See the old man on the corner where you buy your paper? He may have a silencer-equipped pistol under his coat. That extra fountain pen in the pocket of the insurance salesman that calls on you might be a cyanide-gas gun. What about your milk-man? Arsenic works slow but sure. Your auto mechanic may stay up nights studying booby traps. These patriots are not going to let you take their freedom away from them. They have learned the silent knife, the strangler’s cord, the target rifle that hits sparrows at 200 yards. Only their leaders restrain them.
Traitors beware! Even now the cross hairs are on the back of your necks…
Kennedy himself was certainly considered a traitor by both the
“anti-Castro” movement and neo-Nazis, such as the Minutemen and the John
Birch Society. In fact, a “Wanted For Treason” poster showing his “mug
shot” and a long list of “crimes” was circulated in Dallas prior to
A full-page advertisement in the DALLAS MORNING NEWS on November 22 (with its
ominous-looking thick black border) attacking his policies also reflected the
animosity that existed. Coupled with DePugh’s jailhouse comments to Turner, it
could be that one of those “target rifles” was aimed at JFK’s neck by
renegade “patriots” unwilling to be restrained any longer.
The FBI actually received a warning that “a militant revolutionary group may attempt to assinated (sic) President Kennedy on his proposed trip to Dallas…” The memo was dated November 17, 1963, and sent from Washington D.C. to all Special Agents In Charge. This included the New Orleans office where security guard William Walter took note of the warning as it came over the telex at 1:45 a.m. He contacted five local SACs and wrote their names at the bottom of the bulletin. While having his hair cut on November 22, Walter learned to his chagrin that Kennedy had been assassinated and ran back to the office where he reread the warning. Later that day he typed a copy, which he took home, which he provided to the 1975 Senate Intelligence Committee. (It was subsequently printed in the Feb. 1978 special edition of the L.A. FREE PRESS and is also referred to by Garrison in his book ON THE TRAIL…). It should be noted that when Walter decided to look at the original again after the FBI’s “lone assassin” conclusions became public knowledge (through intentional leaks to the press) in Dec. 1963, it had disappeared and has not surfaced since.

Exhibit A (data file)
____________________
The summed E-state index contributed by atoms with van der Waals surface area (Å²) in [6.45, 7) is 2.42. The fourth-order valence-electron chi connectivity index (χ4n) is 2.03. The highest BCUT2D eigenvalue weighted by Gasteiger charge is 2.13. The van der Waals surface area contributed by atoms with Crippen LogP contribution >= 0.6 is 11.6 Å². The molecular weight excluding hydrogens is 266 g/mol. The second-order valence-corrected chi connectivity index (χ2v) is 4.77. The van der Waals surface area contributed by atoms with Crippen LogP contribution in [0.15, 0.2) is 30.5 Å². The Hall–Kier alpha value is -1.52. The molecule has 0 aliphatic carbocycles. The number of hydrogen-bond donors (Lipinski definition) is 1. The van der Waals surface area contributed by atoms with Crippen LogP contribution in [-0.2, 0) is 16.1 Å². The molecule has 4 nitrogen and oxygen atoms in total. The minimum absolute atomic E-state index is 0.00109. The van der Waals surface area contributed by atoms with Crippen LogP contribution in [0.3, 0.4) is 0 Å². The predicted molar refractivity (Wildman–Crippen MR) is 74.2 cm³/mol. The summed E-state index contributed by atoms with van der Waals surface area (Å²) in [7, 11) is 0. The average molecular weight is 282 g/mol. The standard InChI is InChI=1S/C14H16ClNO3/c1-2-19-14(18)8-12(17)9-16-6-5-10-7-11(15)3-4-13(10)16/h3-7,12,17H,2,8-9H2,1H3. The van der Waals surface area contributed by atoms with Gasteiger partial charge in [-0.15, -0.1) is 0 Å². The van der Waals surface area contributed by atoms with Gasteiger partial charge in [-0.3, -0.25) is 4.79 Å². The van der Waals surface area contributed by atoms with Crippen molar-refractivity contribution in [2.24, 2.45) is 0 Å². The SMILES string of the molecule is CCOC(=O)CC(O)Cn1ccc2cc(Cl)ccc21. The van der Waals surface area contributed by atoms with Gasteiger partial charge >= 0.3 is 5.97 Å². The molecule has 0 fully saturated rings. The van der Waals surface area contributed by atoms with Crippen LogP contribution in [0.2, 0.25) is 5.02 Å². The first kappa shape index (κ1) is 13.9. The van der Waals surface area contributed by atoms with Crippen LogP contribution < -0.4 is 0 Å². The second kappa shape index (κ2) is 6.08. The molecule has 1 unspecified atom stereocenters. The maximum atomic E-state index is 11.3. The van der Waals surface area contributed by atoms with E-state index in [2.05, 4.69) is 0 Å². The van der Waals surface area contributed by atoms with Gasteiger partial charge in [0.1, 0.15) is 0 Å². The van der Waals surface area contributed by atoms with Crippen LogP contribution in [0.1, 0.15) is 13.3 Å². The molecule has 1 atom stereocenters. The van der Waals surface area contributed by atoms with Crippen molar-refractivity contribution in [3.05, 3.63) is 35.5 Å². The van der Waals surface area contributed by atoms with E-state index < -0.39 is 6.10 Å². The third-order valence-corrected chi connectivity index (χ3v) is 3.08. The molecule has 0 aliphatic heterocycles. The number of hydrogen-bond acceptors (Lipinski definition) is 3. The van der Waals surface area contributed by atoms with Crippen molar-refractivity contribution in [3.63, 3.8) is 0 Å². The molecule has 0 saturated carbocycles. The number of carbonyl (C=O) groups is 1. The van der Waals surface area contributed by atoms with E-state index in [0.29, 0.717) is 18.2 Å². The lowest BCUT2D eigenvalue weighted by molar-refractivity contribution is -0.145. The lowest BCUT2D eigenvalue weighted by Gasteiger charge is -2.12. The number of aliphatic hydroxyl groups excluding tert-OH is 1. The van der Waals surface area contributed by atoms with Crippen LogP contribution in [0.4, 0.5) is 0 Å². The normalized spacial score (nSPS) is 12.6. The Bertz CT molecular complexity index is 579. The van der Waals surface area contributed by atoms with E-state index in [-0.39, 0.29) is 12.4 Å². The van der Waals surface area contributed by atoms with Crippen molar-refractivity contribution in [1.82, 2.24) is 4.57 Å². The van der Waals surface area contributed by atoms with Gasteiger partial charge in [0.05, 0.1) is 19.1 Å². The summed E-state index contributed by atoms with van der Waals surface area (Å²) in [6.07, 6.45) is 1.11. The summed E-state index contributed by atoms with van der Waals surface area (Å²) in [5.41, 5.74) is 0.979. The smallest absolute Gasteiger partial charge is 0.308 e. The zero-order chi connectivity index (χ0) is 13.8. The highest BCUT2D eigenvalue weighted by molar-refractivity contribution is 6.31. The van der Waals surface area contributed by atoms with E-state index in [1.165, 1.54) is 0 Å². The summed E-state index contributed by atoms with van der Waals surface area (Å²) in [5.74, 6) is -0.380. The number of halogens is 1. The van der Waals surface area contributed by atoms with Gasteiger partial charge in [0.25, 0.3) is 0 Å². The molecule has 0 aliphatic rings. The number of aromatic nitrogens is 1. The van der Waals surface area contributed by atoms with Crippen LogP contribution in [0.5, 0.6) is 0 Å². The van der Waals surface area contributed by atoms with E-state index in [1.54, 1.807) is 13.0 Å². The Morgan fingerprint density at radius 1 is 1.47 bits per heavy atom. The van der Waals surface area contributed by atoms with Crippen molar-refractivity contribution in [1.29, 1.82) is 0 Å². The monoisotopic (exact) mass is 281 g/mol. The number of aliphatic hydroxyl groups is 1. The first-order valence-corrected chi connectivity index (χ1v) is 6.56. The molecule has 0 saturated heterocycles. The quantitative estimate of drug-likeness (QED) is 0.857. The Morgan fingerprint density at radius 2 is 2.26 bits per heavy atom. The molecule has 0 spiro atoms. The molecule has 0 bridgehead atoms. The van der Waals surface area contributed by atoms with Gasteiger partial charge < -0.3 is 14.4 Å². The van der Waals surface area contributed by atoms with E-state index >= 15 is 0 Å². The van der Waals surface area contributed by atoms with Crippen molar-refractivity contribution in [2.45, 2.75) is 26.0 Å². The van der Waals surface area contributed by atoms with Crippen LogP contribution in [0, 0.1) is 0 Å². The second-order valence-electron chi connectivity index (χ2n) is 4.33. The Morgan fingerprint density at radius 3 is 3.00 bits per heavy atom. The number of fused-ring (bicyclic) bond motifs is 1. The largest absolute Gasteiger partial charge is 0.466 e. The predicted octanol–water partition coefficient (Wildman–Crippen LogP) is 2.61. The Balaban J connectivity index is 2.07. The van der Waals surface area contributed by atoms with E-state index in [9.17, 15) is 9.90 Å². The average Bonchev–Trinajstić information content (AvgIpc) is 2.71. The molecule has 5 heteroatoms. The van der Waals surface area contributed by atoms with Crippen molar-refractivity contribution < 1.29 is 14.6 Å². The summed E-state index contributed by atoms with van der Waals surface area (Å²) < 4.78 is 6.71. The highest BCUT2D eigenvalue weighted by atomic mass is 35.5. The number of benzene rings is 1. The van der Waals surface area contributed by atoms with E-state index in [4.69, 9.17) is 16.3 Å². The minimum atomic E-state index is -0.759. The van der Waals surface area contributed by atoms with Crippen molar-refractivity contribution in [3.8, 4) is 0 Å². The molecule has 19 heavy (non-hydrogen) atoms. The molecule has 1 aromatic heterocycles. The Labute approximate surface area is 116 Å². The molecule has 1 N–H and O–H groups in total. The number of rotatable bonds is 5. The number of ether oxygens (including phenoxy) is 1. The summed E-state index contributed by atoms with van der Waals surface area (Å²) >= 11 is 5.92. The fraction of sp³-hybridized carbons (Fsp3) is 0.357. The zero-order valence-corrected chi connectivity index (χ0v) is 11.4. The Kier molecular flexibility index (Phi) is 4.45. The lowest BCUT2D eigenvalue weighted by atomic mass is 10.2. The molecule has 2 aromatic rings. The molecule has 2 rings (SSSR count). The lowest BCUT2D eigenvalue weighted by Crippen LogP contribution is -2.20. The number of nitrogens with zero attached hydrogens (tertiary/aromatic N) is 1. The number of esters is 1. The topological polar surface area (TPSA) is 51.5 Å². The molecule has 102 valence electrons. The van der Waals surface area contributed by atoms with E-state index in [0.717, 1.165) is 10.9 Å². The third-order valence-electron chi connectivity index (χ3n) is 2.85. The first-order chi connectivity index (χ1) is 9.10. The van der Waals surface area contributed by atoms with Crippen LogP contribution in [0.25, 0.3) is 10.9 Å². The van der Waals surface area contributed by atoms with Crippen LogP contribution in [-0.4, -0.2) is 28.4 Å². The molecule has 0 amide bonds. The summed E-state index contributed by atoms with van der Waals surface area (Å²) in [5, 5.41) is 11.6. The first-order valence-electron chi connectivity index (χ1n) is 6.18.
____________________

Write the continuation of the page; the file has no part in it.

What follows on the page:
In his book ARMED AND DANGEROUS, Coates also points out in a brief discussion of the Garrison investigation that the New Orleans D.A. (now an appellate court judge in New Orleans) [he died in the fall of 1992] claimed to uncover “…evidence that the triggerman, Lee Harvey Oswald, was a member of the heavily armed extremists known as Minutemen”. Although there is no convincing evidence to prove this assertion, a large number of Minutemen were charged with a variety of crimes, including evidence that “…many group members had been assigned assassination targets, including President Johnson and UN Ambassador Arthur Goldberg”. Again the possibility that Kennedy was also on that list comes immediately to mind.
As paranoid as ever, DePugh wrote urgently to his readers in the April 1, 1964, edition of ON TARGET to purchase a weapon immediately, recommending a number of different high-powered weapons for males, females and even children, suggesting their lives might “depend on it.” Just as DePugh had indicated losing members to the ANP under George Rockwell, the head of the ANP mentioned to author Harry Jones of Kansas City (THE MINUTEMEN) in a March 1967 interview, that “…Minutemen had recruited dozens of his members,” although there was the strong possibility of infiltration and counterinfiltration taking place between the two organizations.
According to Turner, Rockwell also had connections to Guy Banister, the former FBI agent from Chicago, who ran the Anti-Communism League of the Caribbean in New Orleans until his death in 1964. Banister worked “closely with American Nazi Party members…,” which included association with Maurice Gatlin, who was both a partner in Banister’s “league” and Rockwell’s attorney in that area of the country.
Banister was also closely associated with the anti-Castro movement and, according to a number of witnesses, including his secretary at 544 Camp/531 Lafayette (a corner office with entrances on both streets), was also in frequent contact with Lee Harvey Oswald. In fact, the address “544 Camp” was stamped on some of the leaflets Oswald began handing out in August, 1963 [which it turns out had been mailed from CIA headquarters, as pointed out by Jim DiEugenio], although the material encouraged readers to support Castro through the Fair Play For Cuba Committee—a chapter established by Oswald himself. Numerous books have suggested that these activities were nothing more than a ploy designed to provide a fictitious “pro-Castro” image for Oswald, but for reasons that even Oswald was not aware of prior to his arrest in Dallas. By then he knew that he had undoubtedly been set up.